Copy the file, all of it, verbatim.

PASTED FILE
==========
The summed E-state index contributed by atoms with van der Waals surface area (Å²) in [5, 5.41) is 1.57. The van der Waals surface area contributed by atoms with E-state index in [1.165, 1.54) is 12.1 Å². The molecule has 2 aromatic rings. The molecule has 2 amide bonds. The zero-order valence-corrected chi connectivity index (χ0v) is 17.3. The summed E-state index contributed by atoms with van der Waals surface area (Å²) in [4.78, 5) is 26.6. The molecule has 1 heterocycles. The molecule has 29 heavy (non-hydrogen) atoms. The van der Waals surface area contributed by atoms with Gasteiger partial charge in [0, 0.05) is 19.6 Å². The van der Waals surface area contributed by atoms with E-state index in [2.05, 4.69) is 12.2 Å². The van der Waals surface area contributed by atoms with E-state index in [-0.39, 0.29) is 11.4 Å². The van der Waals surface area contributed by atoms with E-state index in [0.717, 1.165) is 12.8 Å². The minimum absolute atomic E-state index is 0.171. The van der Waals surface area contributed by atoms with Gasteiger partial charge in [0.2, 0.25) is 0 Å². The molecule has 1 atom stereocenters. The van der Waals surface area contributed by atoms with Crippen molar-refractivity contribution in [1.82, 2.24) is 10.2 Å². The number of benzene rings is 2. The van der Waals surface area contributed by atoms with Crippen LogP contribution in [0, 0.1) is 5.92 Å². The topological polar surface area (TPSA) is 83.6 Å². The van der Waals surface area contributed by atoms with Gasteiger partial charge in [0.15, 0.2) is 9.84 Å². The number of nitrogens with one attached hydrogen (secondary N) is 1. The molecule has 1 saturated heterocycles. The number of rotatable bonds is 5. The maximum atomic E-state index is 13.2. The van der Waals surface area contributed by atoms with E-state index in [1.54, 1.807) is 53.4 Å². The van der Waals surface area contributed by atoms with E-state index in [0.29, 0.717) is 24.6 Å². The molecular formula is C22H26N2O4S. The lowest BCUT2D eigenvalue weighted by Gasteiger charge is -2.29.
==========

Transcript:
The summed E-state index contributed by atoms with van der Waals surface area (Å²) in [5, 5.41) is 1.57. The van der Waals surface area contributed by atoms with E-state index in [1.165, 1.54) is 12.1 Å². The molecule has 2 aromatic rings. The molecule has 2 amide bonds. The zero-order valence-corrected chi connectivity index (χ0v) is 17.3. The summed E-state index contributed by atoms with van der Waals surface area (Å²) in [4.78, 5) is 26.6. The molecule has 1 heterocycles. The molecule has 29 heavy (non-hydrogen) atoms. The van der Waals surface area contributed by atoms with Gasteiger partial charge in [0, 0.05) is 19.6 Å². The van der Waals surface area contributed by atoms with E-state index in [2.05, 4.69) is 12.2 Å². The van der Waals surface area contributed by atoms with E-state index in [-0.39, 0.29) is 11.4 Å². The van der Waals surface area contributed by atoms with E-state index in [0.717, 1.165) is 12.8 Å². The minimum absolute atomic E-state index is 0.171. The van der Waals surface area contributed by atoms with Gasteiger partial charge in [0.2, 0.25) is 0 Å². The molecule has 1 atom stereocenters. The van der Waals surface area contributed by atoms with Crippen molar-refractivity contribution in [1.82, 2.24) is 10.2 Å². The number of benzene rings is 2. The van der Waals surface area contributed by atoms with Crippen LogP contribution in [0, 0.1) is 5.92 Å². The topological polar surface area (TPSA) is 83.6 Å². The van der Waals surface area contributed by atoms with Gasteiger partial charge in [0.15, 0.2) is 9.84 Å². The number of nitrogens with one attached hydrogen (secondary N) is 1. The molecule has 1 saturated heterocycles. The number of rotatable bonds is 5. The maximum atomic E-state index is 13.2. The van der Waals surface area contributed by atoms with E-state index in [1.54, 1.807) is 53.4 Å². The van der Waals surface area contributed by atoms with E-state index in [0.29, 0.717) is 24.6 Å². The molecular formula is C22H26N2O4S. The lowest BCUT2D eigenvalue weighted by Gasteiger charge is -2.29.